The South Korean government is launching a Digital Assets Committee to oversee crypto exchanges as early as next month, according to a translated report from local outlet NewsPim.
The Digital Assets Committee will be a larger, reorganized version of the Special Committee on Virtual Assets (SCVC) that was formed in the wake of the TerraForm Labs crash last month that saw the company's TerraUSD stablecoin and LUNA governance token lose billions in a matter of days.
"The launch of the Digital Assets Committee will be immediately after the inauguration of the new Financial Services Commission (FSC) Chairman," a government official told NewsPim.
The newly-elected South Korean President Yoon Suk-yeol has not yet named a nominee to replace FSC Chairman Koh Seungbeom but is expected to do so in the coming weeks. The Financial Services Commission (FSC) is the country's top finance regulator.
The Digital Assets Committee will make policy recommendations, including criteria for new cryptocurrencies to be listed on exchanges, a schedule for (initial coin offerings), and enforce investor protections ahead of the enactment of a Digital Asset Basic Act (DABA).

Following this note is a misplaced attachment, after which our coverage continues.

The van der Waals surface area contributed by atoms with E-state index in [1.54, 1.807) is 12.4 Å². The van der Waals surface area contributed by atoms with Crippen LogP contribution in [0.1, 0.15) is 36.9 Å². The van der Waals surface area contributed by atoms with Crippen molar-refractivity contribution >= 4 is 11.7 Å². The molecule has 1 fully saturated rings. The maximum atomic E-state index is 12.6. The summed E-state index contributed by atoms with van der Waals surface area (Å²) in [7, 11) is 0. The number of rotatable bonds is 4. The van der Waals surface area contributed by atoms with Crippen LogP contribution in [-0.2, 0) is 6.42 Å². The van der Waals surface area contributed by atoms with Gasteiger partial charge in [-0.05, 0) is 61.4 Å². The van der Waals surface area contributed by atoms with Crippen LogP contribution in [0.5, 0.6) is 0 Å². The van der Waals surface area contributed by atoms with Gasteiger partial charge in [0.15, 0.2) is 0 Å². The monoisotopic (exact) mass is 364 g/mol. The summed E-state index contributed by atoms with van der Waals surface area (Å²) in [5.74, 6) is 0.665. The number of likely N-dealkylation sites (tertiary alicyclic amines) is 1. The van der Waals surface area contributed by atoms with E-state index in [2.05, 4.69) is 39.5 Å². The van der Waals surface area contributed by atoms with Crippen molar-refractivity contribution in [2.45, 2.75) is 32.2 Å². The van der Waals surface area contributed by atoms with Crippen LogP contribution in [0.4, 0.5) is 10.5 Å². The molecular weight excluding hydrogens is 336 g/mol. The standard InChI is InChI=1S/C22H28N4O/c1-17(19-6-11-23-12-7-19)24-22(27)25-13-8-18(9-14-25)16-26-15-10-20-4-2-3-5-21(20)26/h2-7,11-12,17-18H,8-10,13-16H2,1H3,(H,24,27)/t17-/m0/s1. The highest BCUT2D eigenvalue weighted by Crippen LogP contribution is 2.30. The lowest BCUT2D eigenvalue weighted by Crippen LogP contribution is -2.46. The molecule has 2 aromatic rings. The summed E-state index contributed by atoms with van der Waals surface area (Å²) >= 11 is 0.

The DABA is a crypto policy package that President Suk-yeol is looking to introduce next year, along with a more permanent government crypto regulator.
South Korea and Crypto
Currently, the five major South Korean crypto exchanges—Upbit, Bithumb, Coinone, Korbit, and Gopax—have been cooperating to prevent another scenario like the Terra crash from happening again, according to yesterday's report.
But the growing amount of money transacting on the exchanges has led to growing pressure for the government to intervene.
"As of the end of last year, the daily transaction amount of virtual assets was 11.3 trillion won [$9.1 billion], which is similar to the daily transaction of the KOSDAQ," Hwang Seok-jin, a college professor and member of the SCVC, told NewsPim, "but there is no investor protection due to the lack of a system."